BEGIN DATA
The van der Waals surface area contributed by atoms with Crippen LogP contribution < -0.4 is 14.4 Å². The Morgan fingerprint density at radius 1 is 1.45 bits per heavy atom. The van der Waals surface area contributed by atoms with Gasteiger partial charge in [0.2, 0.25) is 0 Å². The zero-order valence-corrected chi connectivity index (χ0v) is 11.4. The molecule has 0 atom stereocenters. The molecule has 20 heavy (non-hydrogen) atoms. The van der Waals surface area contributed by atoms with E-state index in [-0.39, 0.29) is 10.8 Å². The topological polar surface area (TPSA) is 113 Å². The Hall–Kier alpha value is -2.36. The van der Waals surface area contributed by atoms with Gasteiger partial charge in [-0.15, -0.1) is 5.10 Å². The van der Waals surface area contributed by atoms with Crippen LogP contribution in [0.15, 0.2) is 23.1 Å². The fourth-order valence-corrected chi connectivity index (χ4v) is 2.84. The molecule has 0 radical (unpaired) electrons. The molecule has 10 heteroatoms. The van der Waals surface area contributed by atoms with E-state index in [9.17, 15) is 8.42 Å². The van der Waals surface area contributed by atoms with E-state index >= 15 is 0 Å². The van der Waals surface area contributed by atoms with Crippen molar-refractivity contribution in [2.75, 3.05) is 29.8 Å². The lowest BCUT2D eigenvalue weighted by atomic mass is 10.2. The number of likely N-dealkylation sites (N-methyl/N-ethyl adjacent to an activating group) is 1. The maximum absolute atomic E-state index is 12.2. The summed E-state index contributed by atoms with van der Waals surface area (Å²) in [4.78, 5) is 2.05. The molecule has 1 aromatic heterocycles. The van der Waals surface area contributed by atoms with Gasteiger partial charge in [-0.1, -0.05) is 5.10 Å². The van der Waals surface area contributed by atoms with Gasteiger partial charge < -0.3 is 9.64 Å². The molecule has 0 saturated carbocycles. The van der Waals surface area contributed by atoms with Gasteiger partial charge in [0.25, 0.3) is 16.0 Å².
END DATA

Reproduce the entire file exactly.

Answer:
The van der Waals surface area contributed by atoms with Crippen LogP contribution < -0.4 is 14.4 Å². The Morgan fingerprint density at radius 1 is 1.45 bits per heavy atom. The van der Waals surface area contributed by atoms with Gasteiger partial charge in [0.2, 0.25) is 0 Å². The zero-order valence-corrected chi connectivity index (χ0v) is 11.4. The molecule has 0 atom stereocenters. The molecule has 20 heavy (non-hydrogen) atoms. The van der Waals surface area contributed by atoms with E-state index in [-0.39, 0.29) is 10.8 Å². The topological polar surface area (TPSA) is 113 Å². The Hall–Kier alpha value is -2.36. The van der Waals surface area contributed by atoms with Gasteiger partial charge in [-0.15, -0.1) is 5.10 Å². The van der Waals surface area contributed by atoms with Crippen LogP contribution in [0.15, 0.2) is 23.1 Å². The fourth-order valence-corrected chi connectivity index (χ4v) is 2.84. The molecule has 0 radical (unpaired) electrons. The molecule has 10 heteroatoms. The van der Waals surface area contributed by atoms with E-state index in [9.17, 15) is 8.42 Å². The van der Waals surface area contributed by atoms with E-state index >= 15 is 0 Å². The van der Waals surface area contributed by atoms with Crippen molar-refractivity contribution in [2.75, 3.05) is 29.8 Å². The lowest BCUT2D eigenvalue weighted by atomic mass is 10.2. The number of likely N-dealkylation sites (N-methyl/N-ethyl adjacent to an activating group) is 1. The maximum absolute atomic E-state index is 12.2. The summed E-state index contributed by atoms with van der Waals surface area (Å²) in [4.78, 5) is 2.05. The molecule has 1 aromatic heterocycles. The van der Waals surface area contributed by atoms with Gasteiger partial charge in [-0.1, -0.05) is 5.10 Å². The van der Waals surface area contributed by atoms with Gasteiger partial charge < -0.3 is 9.64 Å². The molecule has 0 saturated carbocycles. The van der Waals surface area contributed by atoms with Gasteiger partial charge in [0.25, 0.3) is 16.0 Å².